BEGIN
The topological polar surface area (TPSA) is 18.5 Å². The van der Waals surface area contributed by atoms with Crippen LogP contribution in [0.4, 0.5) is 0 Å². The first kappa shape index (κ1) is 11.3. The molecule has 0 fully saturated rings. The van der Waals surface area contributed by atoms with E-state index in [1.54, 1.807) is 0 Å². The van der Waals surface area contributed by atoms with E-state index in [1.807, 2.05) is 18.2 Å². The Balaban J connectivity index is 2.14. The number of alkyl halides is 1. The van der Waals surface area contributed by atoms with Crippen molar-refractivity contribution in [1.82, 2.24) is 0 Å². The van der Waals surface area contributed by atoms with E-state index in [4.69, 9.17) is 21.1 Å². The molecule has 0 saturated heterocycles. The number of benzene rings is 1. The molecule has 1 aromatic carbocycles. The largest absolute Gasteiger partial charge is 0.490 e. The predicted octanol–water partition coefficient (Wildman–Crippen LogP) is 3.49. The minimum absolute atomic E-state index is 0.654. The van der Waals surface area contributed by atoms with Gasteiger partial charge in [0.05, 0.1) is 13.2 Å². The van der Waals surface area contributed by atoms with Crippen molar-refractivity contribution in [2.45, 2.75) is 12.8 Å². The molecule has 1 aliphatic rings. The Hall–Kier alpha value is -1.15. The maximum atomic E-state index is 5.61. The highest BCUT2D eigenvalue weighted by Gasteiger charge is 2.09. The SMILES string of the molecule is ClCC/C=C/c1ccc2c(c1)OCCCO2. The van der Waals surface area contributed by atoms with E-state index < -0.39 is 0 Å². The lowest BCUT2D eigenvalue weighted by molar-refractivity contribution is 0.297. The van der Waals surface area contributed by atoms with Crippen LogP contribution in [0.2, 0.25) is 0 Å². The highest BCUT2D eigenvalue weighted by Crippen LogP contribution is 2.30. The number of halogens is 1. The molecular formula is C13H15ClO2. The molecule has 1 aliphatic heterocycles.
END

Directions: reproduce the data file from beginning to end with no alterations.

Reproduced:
The topological polar surface area (TPSA) is 18.5 Å². The van der Waals surface area contributed by atoms with Crippen LogP contribution in [0.4, 0.5) is 0 Å². The first kappa shape index (κ1) is 11.3. The molecule has 0 fully saturated rings. The van der Waals surface area contributed by atoms with E-state index in [1.54, 1.807) is 0 Å². The van der Waals surface area contributed by atoms with E-state index in [1.807, 2.05) is 18.2 Å². The Balaban J connectivity index is 2.14. The number of alkyl halides is 1. The van der Waals surface area contributed by atoms with Crippen molar-refractivity contribution in [1.82, 2.24) is 0 Å². The van der Waals surface area contributed by atoms with E-state index in [4.69, 9.17) is 21.1 Å². The molecule has 0 saturated heterocycles. The number of benzene rings is 1. The molecule has 1 aromatic carbocycles. The largest absolute Gasteiger partial charge is 0.490 e. The predicted octanol–water partition coefficient (Wildman–Crippen LogP) is 3.49. The minimum absolute atomic E-state index is 0.654. The van der Waals surface area contributed by atoms with Gasteiger partial charge in [0.05, 0.1) is 13.2 Å². The van der Waals surface area contributed by atoms with Crippen molar-refractivity contribution in [2.45, 2.75) is 12.8 Å². The molecule has 1 aliphatic rings. The Hall–Kier alpha value is -1.15. The maximum atomic E-state index is 5.61. The highest BCUT2D eigenvalue weighted by Gasteiger charge is 2.09. The SMILES string of the molecule is ClCC/C=C/c1ccc2c(c1)OCCCO2. The van der Waals surface area contributed by atoms with E-state index < -0.39 is 0 Å². The lowest BCUT2D eigenvalue weighted by molar-refractivity contribution is 0.297. The van der Waals surface area contributed by atoms with Crippen LogP contribution in [0.2, 0.25) is 0 Å². The highest BCUT2D eigenvalue weighted by Crippen LogP contribution is 2.30. The number of halogens is 1. The molecular formula is C13H15ClO2. The molecule has 1 aliphatic heterocycles.